Why Language Matters
I’m not going to go into all the details about that piece, but let’s just say that in my opinion, it was not helpful at all and extremely shame-inducing.
In fact, if you want to read more about my thoughts on that article and on the topic of masturbation, you can check this blog post on XXXchurch that we published this week: Shame, Shame, Shame on You.
Anyway, my biggest issue with this piece was not necessarily the conclusions (although they were pretty crazy in my opinion) but rather the language and the direction the author chose to go in communicating the severity of what he saw as a very problematic behavior.
Really shocking and extreme language that if you were reading his piece and struggled with masturbation, your natural reaction would be to find a corner of the room and crawl into the fetal position and completely shut down rather than reach out to someone for help.
The reason I bring this up is not to critique this article (again), but rather to use this opportunity to communicate to you the importance of language when it comes to our recovery journey and some of the unhealthy behaviors we’re trying to escape.
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Understand almost everyone I’ve ever met who struggled with porn, masturbation, infidelity, and the like… and wanted help, also struggled with a tremendous amount of shame.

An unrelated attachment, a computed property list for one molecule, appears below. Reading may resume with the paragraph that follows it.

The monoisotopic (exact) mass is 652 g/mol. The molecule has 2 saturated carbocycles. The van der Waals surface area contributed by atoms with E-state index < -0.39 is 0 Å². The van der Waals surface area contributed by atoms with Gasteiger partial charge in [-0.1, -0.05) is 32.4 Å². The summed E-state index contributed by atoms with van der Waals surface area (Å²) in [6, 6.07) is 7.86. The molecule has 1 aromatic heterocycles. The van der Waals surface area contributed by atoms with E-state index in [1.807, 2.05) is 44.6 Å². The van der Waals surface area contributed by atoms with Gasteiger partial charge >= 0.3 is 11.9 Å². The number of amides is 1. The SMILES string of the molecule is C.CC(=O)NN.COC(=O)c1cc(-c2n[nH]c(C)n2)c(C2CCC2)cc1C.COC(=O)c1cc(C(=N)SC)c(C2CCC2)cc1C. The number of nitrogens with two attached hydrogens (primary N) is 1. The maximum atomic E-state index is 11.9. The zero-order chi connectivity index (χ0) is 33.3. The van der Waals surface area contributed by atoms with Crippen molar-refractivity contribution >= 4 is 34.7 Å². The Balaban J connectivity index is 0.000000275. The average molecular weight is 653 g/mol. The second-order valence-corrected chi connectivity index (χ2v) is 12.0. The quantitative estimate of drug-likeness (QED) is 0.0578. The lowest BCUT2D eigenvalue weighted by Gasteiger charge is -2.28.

These individuals had a very hard time getting past how terrible their behaviors were and consequently how “terrible” they also must have been.
And when someone is steeped in shame and self-loathing trying to work their way to freedom through honest conversations and other methods it becomes twice as difficult because the shame chokes them out and suffocates their hope.
However, when we choose to use words like healthy versus unhealthy, or broken and hurt versus whole and complete, we still communicate the seriousness of our poor choices, but without the high degree of shame attached to those terms.
Understand that what I’m talking about here is not trying to minimize or sugarcoat the issues that we deal with.
However, as I said, we can still choose terms when talking about our own behavior and choices that reinforce the serious nature of them without leading us to a hopeless and helpless state of mind.
Yes, I understand that we are all “sinful” beings who need Jesus, but I also don’t think we need to continually use terms that reinforce how disgusting and evil we are versus using terms that just accurately reflect our broken or hurt state.
See when we talk about porn and masturbation as twisted or perverted we kind of remove the hope of reconciliation.
Oh, that person is perverted, that person is twisted… You just can’t reason with their sick mind.
But when we intentionally use words like broken, hurt, or unhealthy we also communicate that there is an opportunity for “fixing,” for healing, for recovery.
Yes, acknowledge the severity of the situation.
Don’t sugar coat the problem.
But also make sure you talk about things in a way that elicits hope and grace and not condemnation and shame.
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